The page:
Effects of DNA methyltransferase inhibition on pattern separation performance in mice


  • Anna Schlütter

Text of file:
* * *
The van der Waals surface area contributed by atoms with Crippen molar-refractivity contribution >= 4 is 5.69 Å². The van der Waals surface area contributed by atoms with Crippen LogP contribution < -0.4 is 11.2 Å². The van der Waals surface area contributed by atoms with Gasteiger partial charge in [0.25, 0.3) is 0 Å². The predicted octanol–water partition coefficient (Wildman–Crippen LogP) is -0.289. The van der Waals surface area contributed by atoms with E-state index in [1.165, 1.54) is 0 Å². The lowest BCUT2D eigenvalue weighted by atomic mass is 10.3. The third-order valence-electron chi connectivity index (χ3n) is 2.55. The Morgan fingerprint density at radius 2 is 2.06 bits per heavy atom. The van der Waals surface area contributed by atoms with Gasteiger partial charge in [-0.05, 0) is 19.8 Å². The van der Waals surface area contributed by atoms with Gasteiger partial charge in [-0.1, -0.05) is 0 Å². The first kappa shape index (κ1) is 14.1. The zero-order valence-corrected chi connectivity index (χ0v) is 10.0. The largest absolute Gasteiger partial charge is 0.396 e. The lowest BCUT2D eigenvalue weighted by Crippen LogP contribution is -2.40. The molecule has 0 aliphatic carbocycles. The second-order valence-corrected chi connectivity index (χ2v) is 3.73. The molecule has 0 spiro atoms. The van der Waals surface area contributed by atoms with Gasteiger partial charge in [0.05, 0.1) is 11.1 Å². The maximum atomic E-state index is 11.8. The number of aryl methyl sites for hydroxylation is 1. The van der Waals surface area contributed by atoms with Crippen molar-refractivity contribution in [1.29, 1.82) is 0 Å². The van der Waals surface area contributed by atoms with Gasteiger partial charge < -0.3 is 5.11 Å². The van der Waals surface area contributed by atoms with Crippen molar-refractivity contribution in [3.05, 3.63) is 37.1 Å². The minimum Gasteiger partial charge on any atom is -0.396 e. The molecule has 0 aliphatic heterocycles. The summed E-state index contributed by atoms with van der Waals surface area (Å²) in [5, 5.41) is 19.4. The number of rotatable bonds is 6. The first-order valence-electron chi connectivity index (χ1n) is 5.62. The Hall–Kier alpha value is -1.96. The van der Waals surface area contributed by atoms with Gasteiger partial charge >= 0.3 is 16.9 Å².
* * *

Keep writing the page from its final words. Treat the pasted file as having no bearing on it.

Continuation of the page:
Introduction: Schizophrenia and anxiety disorders place a great burden on the patients suffering from it and on society. The cognitive symptoms of both diseases can be caused partly by impaired pattern separation. Pattern separation is the ability to make distinct representations out of highly overlapping information. Improving pattern separation could slow down the progression of the above mentioned disorders and thus improve the quality of life of the patients. Alterations in gene expression can lead to differences in pattern separation performance. Methylation of DNA is one of the epigenetic changes controlled by DNA methyltransferases (DNMT) that can alter such gene expression levels without changing the underlying DNA sequence. In this study, the DNMT inhibitor RG108 was given to mice in order to investigate its effect on pattern separation performance. Methods: 36 male C57BL/6 mice were used. Pattern separation performance was measured using the novel Object Pattern Separation task. It consists of two trials with two identical objects. In the second trial one of the objects is replaced along a vertical axis, while the second object stays in the same position. For the assessment of pattern separation the object is replaced at increasingly distinct locations. The most suitable inter-trial interval and position were assessed and pattern separation performance was measured after an intraperitoneal injection of either saline, 0.1mg/kg RG108 or 0.3mg/kg RG108. After 48 hours mice received a saline injection and pattern separation performance was measured again to check for carry-over effects. Lastly, a 24 hour inter-trial interval was used to unravel RG108 effects on long-term memory. After the behavioral task, the mice were decapitated and the dorsal hippocampus was dissected to quantify the expression of six target genes with qPCR. Results: RG108 leads to an acute, dose-dependent increase in pattern separation. This effect vanishes after 48 hours. Furthermore, RG108 administration is not sufficient to 89 enhance pattern separation in such a way that animals can still remember the object’s location after 24 hours. Whereas BDNF4, BDNF9, GRIA1, HDAC2 and HEY1 expressions do not change after acute administration of RG108, BDNF1 expression increases and can be the underlying reason for the improvement in pattern separation. Future studies are needed to reveal the possible methylation changes and to study the effect of chronic treatment with this drug. 


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